On a Monday morning one of my colleagues ditched email and actually called a client. He had been wringing his hands and stressing all weekend after receiving an email from the client on Friday that led him to believe he had somehow unintentionally offended her.
On the phone call, he was relieved when his client clarified that her message “I resent your email” did not mean that she was resenting or upset by something he said. Instead she meant she had “re-sent” as in hitting the send button.
What a reminder of how easily miscommunication can occur when we’re communicating online…which is most of the time!
In my newest keynote presentation “How to Maintain High-Touch Relationships in High-Tech Times” I share the following:3 clues that you should choose to call instead of email or text Clue #1: Numerous Questions/Clarification Needed
The story I shared about my colleague is a perfect example of clarification needed. Whenever we have a strong emotional reaction to something in an email, it’s probably best NOT to immediately fire back a reply. In fact, email-induced angst may be a clue that we need to call and have a conversation…after we’ve taken a few deep breaths.
I also use the “rule of 3”. If I find myself going back and forth via email answering numerous questions or giving/receiving clarification three times, then it’s time to call.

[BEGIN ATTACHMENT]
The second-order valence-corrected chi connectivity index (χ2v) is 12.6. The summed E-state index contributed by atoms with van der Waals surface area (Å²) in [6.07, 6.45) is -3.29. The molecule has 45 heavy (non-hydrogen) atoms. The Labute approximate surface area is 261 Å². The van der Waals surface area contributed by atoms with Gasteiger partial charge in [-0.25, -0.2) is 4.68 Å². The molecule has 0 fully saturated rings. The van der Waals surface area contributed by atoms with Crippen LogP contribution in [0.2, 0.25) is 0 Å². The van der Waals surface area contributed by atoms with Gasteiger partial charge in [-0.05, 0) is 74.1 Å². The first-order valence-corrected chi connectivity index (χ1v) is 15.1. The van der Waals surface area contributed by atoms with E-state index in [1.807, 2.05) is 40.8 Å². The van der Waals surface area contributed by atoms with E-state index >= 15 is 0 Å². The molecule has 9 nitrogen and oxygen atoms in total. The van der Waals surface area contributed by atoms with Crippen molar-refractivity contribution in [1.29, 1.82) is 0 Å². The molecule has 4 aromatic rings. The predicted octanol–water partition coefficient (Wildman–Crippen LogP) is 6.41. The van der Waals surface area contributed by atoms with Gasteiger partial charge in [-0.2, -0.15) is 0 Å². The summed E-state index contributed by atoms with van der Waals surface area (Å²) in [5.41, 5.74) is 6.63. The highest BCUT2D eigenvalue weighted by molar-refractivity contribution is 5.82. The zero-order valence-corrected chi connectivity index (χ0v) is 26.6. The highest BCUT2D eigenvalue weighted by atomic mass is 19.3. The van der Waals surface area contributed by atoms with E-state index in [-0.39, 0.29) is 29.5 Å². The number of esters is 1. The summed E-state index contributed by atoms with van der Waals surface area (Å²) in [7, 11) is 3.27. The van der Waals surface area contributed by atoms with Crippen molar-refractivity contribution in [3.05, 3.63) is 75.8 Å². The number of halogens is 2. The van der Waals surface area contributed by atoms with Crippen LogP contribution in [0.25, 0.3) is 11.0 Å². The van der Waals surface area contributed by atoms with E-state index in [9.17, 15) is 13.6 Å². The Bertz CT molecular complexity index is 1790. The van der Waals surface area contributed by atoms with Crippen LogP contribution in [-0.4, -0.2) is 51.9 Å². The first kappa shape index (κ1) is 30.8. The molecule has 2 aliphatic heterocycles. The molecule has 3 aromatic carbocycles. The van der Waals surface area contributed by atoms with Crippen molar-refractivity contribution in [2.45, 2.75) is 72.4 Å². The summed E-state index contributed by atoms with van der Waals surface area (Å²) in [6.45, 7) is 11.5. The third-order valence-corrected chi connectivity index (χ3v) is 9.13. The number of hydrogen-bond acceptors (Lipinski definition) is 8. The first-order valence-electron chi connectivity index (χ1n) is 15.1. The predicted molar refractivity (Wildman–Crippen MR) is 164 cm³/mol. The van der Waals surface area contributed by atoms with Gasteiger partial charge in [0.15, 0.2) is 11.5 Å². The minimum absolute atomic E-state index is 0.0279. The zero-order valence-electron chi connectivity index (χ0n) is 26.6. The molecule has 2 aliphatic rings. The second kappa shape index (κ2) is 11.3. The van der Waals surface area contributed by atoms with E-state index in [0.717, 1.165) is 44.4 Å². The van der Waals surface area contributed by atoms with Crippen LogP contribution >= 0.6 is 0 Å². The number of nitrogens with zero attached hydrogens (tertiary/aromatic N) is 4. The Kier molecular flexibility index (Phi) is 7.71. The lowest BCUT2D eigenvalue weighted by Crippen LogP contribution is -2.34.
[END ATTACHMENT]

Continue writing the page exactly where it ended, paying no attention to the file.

Clue #2: Sensitive Subject
On a non-work note, we’ve all heard the horror stories of people breaking up with someone via text message. Similarly, it would be insensitive to end the company’s relationship with an employee via text or email.
Yet, we’ve heard about companies doing just that. Short of terminating an employee, there are many other sensitive situations such as negative feedback which would be best handled face-to-face or at least by phone.
Clue #3: Conflict Resolution
This could be considered a “cousin” of Clue #2. Just as we wouldn’t address sensitive situations via email, we definitely wouldn’t want to attempt to resolve conflict that way.
When brainstorming, problem solving or a free-flow exchange of ideas is required, it’s best to have an actual conversation.
Plus, periodically gathering your team for important decision-making and discussions is a great team building strategy that will ultimately help them work together better virtually as well.
I share more on these three clues and other high-tech communication tips in an article I wrote for The Executive, a publication of California Society of Association Executives.
As I say in my “wrap up rhyme” when I conclude my high-touch/high-tech presentations:
“Ditch the email and catch a clue, pick up the phone if something is bothering you! High-Touch. High-Tech. Communicate with respect!